Despite the Oscar-winning star power the filmmakers assembled, “The Little Things” ultimately fails as a film in more ways than one.
“The Little Things” is a neo-noir thriller written, directed and produced by John Lee Hancock, best known for directing the 2009 film “The Blind Side.” It stars Rami Malek, Denzel Washington and Jared Leto, all of whom have previously won Academy Awards in acting.
The film takes place in Los Angeles in the early 1990s and focuses on the Los Angeles County Sheriff’s Department’s search for a serial killer targeting women. The lead detective, Jim Baxter, played by Rami Malek, enlists the help of deputy sheriff Joe “Deke” Deacon, played by Denzel Washington, to help as the current case possesses similarities to a past case when Deacon was lead detective. As their investigation progresses, Baxter and Deacon set their sights on a specific suspect, Albert Sparma, played by Jared Leto.
The film had initially developed hype due to the on-screen talent attached to it, and that was a large reason that the film caught my attention as well. I am a huge fan of Malek’s work on the series “Mr. Robot,” Leto’s work in “Dallas Buyers Club” and Denzel Washington is, of course, Denzel Washington. This trio hinted at the backbone of a potentially great film, but unfortunately, all had their faults.
Malek has a certain demeanor about him that makes him believable as a nervous character, most notably found within his speech. On “Mr. Robot,” he plays a socially anxious computer hacker, and this even works in “Bohemian Rhapsody,” where he presents the confident and flamboyant Freddie Mercury as a flawed and deeply fearful character. With that being said, he is not all that convincing as a young, cocky, hotshot detective until perhaps the final half-hour of the movie.
As for the other two leads, Leto is known for over-preparing for some of his roles and this is one of them. He seems too into character for such a blunder of a film, but his dedication is still admirable and makes him the most interesting character to watch.
The film relies too heavily on Washington just playing himself: the classic Denzel attitude, the classic one-liners, the classic troubled character background. Washington is still as fun as always to watch, but it just feels like I have seen this before. However, this is less the fault of Washington himself and more the fault of lazy screenwriting.
The screenplay is riddled with overused cop drama tropes and cheesy cop conversations and expressions. One scene I recall in particular involves Detective Baxter and Deke speaking about the case on a bridge at night when Baxter asks Deke if he believes in God. To this Deke replies that he does but sometimes he feels like God does not care.
If I had a nickel for every time I have seen a cop drama or thriller where there is a conversation pertaining to the possible existence of some sort of deity or higher power, I would most likely be a rich man right now.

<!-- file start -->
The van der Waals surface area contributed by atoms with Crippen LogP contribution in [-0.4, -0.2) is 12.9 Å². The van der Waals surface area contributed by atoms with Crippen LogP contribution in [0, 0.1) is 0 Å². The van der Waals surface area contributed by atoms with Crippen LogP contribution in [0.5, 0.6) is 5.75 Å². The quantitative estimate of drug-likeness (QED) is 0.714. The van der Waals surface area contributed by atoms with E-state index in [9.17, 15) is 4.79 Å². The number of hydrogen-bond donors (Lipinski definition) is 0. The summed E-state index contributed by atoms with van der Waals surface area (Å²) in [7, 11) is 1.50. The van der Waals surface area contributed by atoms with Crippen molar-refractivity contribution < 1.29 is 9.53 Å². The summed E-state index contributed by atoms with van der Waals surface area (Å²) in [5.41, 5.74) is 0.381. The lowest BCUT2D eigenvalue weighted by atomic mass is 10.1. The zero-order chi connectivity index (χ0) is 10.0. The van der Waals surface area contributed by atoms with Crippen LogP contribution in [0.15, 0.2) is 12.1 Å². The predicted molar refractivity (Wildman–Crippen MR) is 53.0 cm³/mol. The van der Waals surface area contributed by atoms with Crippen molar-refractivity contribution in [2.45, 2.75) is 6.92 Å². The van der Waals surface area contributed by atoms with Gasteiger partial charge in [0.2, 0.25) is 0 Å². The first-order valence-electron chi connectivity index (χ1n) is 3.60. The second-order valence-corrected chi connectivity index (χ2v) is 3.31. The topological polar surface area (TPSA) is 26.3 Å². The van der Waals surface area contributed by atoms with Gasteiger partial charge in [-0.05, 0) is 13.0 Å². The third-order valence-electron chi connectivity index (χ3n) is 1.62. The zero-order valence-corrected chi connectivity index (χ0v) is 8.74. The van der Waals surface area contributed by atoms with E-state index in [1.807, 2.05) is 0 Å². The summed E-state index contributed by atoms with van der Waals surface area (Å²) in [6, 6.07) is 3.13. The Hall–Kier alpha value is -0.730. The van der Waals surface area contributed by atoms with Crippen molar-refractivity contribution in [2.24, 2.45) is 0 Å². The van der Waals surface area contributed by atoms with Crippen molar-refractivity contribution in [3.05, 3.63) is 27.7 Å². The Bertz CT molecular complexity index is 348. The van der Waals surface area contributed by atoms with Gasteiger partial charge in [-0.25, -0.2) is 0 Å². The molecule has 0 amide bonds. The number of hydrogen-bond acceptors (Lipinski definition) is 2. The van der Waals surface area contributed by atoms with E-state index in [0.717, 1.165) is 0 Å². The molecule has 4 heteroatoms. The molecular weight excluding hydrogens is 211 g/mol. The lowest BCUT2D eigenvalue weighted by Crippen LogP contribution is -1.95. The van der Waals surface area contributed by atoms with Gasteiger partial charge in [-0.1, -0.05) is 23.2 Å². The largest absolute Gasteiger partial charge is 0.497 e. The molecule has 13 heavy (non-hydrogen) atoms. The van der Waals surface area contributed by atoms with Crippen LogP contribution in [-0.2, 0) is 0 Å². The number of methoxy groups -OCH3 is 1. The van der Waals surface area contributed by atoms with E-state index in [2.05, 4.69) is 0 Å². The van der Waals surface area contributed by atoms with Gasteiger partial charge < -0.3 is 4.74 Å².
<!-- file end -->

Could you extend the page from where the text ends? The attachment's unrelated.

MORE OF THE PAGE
The writing does not necessarily get better after this. I am not an expert on how members of law enforcement actually communicate with each other, but due to the dialogue of “The Little Things” being as cliche as thousands of similar movies, I think it’s safe to assume that this is not an accurate representation.
The writing is so insincere that it does not really feel like a cop movie at all. It feels like someone who is a big fan of crime thrillers tried their best to recreate their best imitation of one, but in the end prove they really know nothing on the subject.
The editing is another horrendous aspect of the film, especially the first 30 to 45 minutes. There were so many unnecessary cuts that it actually made me dizzy. Once I realized how bad the editing was within the first five minutes, I somewhat stopped focusing on the plot of the film and focused all my attention on looking for as many odd and untimely cuts as possible, and I found way too many.
The distracting cutting also led to blatant continuity errors which I normally overlook in any other film, but found to be extremely bothersome in this case.
Fortunately, the frequent cutting significantly dies down in the final two thirds of the film, but by then the damage had already been done.
And if that were not enough, the plot of the film itself is such a drag. The events unfold at such a slow and unexciting pace that I am finding it difficult to label this movie as a thriller.
There is all this focus on the detectives investigating one sole suspect when there are millions of people living in the entirety of Los Angeles that you would at least hope the ending is exciting. I spent all this time watching this film (and nearly falling asleep at one point) just to end up with an unsatisfying conclusion.
I am also unsure of what Hancock was trying to convey to viewers with this film. There seems to be no real message to take away, things just sort of end. I cannot complain about that too much though as I was just happy the film ended at all.
“The Little Things” is set to leave HBO Max on Feb. 28 as part of Warner Bros. Pictures plan to release all of their 2021 films on the streaming service for a month each, but if I were one of the Warner Bros., I would heavily consider withdrawing it sooner.